“Life is full of disappointment,” said Cortez, picking up a piece of crisp bacon with his fingers and taking a bite. “He’ll survive.”
* * * * *
The offices of Alhambra Americas occupied an entire floor of a four-story office building located near the Texas Medical Center in south-central Houston. An international medical conglomerate that was based in Spain, its U.S. headquarters was located in the Bayou City.
It operated hospitals in fifteen major cities throughout the United States, as well as in Montreal, Toronto, Calgary, and Mexico City. Alhambra Hospital Houston was in a separate building two blocks away.
A well-dressed woman in an expensive grey business suit made her way down the hallway to her corner office. She appeared to be deep in thought.
“Good morning, Cynthia,” a man’s voice called out from inside one of the offices. He pronounced it SIN-sea-a, the result of a thick German accent.
“Come see me in my office in a couple of minutes, Franz,” she called back over her shoulder as she continued down the hallway. “And bring a couple of cups of coffee with you. It has already been a long day and it’s still only nine o’clock.”
Two minutes later, a blonde man with closely cropped hair appeared in the doorway of the corner office, two large cups of coffee in hand. He was tall, probably six-three or six-four, and looked every bit like the professional soccer player he once was.
He was in his mid-thirties and his well-tailored blue suit fit slightly relaxed, not like the skin-tight suits you usually see celebrities wearing on television these days. In addition to being a fashion preference, it also enabled him to better conceal the Sig Sauer P320X COMPACT pistol he always carried.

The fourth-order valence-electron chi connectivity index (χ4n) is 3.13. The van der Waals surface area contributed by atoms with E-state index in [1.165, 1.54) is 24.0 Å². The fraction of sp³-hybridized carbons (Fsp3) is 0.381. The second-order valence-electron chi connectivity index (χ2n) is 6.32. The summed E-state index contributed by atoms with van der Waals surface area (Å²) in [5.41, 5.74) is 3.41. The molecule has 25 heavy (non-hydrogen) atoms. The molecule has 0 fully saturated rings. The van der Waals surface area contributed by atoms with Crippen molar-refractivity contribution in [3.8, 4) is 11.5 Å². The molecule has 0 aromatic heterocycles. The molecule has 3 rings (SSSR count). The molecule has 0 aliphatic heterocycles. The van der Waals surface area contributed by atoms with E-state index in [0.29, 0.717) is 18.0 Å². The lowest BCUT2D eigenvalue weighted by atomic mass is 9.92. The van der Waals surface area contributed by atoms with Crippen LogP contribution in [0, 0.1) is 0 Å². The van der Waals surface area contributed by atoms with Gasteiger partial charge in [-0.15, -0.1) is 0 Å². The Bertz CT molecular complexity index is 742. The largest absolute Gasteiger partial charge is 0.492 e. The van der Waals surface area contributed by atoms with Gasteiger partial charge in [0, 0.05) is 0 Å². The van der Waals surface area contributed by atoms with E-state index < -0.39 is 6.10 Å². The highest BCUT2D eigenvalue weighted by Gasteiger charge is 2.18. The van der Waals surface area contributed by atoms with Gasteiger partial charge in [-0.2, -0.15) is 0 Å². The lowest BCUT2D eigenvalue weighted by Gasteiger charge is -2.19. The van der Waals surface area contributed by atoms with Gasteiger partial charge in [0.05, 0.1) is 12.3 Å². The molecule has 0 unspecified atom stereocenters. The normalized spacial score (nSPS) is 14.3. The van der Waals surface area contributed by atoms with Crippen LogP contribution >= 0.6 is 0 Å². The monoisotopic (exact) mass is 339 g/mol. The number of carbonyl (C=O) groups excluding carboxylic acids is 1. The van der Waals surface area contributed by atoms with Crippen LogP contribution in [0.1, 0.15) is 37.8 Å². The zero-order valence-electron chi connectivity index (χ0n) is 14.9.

“Come in, Franz, and have a seat,” said Cynthia Fraser, CEO of Alhambra Americas. “Oh, and close the door behind you, if you can find a free hand.”
He handed her one of the slate blue ceramic cups with the Alhambra logo embossed on it. Holding it with both hands, she took a sip.
“Mmmm, I needed that,” she said, looking up at the ceiling while she savored the welcome taste of her regular morning pick-me-up.
It had been a stressful year for her, what with bringing on the new, though slightly unconventional product line. Her right hand brushed back a strand of her auburn hair, which had fallen across her face and was covering one of her eyes.
Here she was, still in her early-forties and already selected to lead the proof-of-concept phase for a bold new product that could be a game-changer for Alhambra Mundial. If they were successful, she would be given the responsibility for implementing the model throughout the entire western hemisphere. The stakes were sky high, but if she could pull it off, she would be able to write her own ticket in the multi-billion-dollar, privately held company.
She set the cup back down on her desk and leaned back in her chair.
“Okay, bring me up to speed,” she said, her tone and expression now all businesslike.